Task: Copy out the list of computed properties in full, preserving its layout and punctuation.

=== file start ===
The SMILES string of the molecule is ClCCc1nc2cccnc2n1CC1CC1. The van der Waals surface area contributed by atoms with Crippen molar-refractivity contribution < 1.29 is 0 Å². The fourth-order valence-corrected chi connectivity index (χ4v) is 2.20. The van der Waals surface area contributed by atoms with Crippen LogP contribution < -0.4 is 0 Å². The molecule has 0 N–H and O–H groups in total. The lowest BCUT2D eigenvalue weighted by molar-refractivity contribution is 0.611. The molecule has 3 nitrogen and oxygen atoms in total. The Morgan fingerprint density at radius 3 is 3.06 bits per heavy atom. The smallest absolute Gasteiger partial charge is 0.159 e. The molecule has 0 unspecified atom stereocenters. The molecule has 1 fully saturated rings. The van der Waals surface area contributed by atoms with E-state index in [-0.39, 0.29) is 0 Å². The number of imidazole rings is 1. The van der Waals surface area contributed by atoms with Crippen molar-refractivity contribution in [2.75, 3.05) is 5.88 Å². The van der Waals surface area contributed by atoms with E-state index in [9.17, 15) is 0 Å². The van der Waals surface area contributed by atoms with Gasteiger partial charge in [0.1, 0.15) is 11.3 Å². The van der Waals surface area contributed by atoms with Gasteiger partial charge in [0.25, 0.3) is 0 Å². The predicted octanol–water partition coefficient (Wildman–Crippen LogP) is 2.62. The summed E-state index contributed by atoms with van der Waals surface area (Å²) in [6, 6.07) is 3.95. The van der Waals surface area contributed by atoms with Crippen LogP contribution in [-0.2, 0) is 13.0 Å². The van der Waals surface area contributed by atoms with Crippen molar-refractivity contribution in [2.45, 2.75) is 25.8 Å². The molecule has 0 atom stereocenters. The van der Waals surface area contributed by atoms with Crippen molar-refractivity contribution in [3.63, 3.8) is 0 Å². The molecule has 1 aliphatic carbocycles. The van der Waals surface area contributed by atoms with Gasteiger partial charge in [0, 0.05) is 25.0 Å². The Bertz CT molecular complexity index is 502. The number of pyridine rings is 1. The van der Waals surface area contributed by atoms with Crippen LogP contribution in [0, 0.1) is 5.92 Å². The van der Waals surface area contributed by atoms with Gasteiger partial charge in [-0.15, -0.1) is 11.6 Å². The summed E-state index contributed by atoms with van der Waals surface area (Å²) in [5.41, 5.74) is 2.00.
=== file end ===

The SMILES string of the molecule is ClCCc1nc2cccnc2n1CC1CC1. The van der Waals surface area contributed by atoms with Crippen molar-refractivity contribution < 1.29 is 0 Å². The fourth-order valence-corrected chi connectivity index (χ4v) is 2.20. The van der Waals surface area contributed by atoms with Crippen LogP contribution < -0.4 is 0 Å². The molecule has 0 N–H and O–H groups in total. The lowest BCUT2D eigenvalue weighted by molar-refractivity contribution is 0.611. The molecule has 3 nitrogen and oxygen atoms in total. The Morgan fingerprint density at radius 3 is 3.06 bits per heavy atom. The smallest absolute Gasteiger partial charge is 0.159 e. The molecule has 0 unspecified atom stereocenters. The molecule has 1 fully saturated rings. The van der Waals surface area contributed by atoms with E-state index in [-0.39, 0.29) is 0 Å². The number of imidazole rings is 1. The van der Waals surface area contributed by atoms with Crippen molar-refractivity contribution in [2.75, 3.05) is 5.88 Å². The van der Waals surface area contributed by atoms with E-state index in [9.17, 15) is 0 Å². The van der Waals surface area contributed by atoms with Gasteiger partial charge in [0.1, 0.15) is 11.3 Å². The van der Waals surface area contributed by atoms with Gasteiger partial charge in [0.25, 0.3) is 0 Å². The predicted octanol–water partition coefficient (Wildman–Crippen LogP) is 2.62. The summed E-state index contributed by atoms with van der Waals surface area (Å²) in [6, 6.07) is 3.95. The van der Waals surface area contributed by atoms with Crippen LogP contribution in [-0.2, 0) is 13.0 Å². The van der Waals surface area contributed by atoms with Crippen molar-refractivity contribution in [2.45, 2.75) is 25.8 Å². The molecule has 0 atom stereocenters. The van der Waals surface area contributed by atoms with Crippen molar-refractivity contribution in [3.63, 3.8) is 0 Å². The molecule has 1 aliphatic carbocycles. The van der Waals surface area contributed by atoms with Gasteiger partial charge in [0, 0.05) is 25.0 Å². The Bertz CT molecular complexity index is 502. The number of pyridine rings is 1. The van der Waals surface area contributed by atoms with Crippen LogP contribution in [0, 0.1) is 5.92 Å². The van der Waals surface area contributed by atoms with Gasteiger partial charge in [-0.15, -0.1) is 11.6 Å². The summed E-state index contributed by atoms with van der Waals surface area (Å²) in [5.41, 5.74) is 2.00.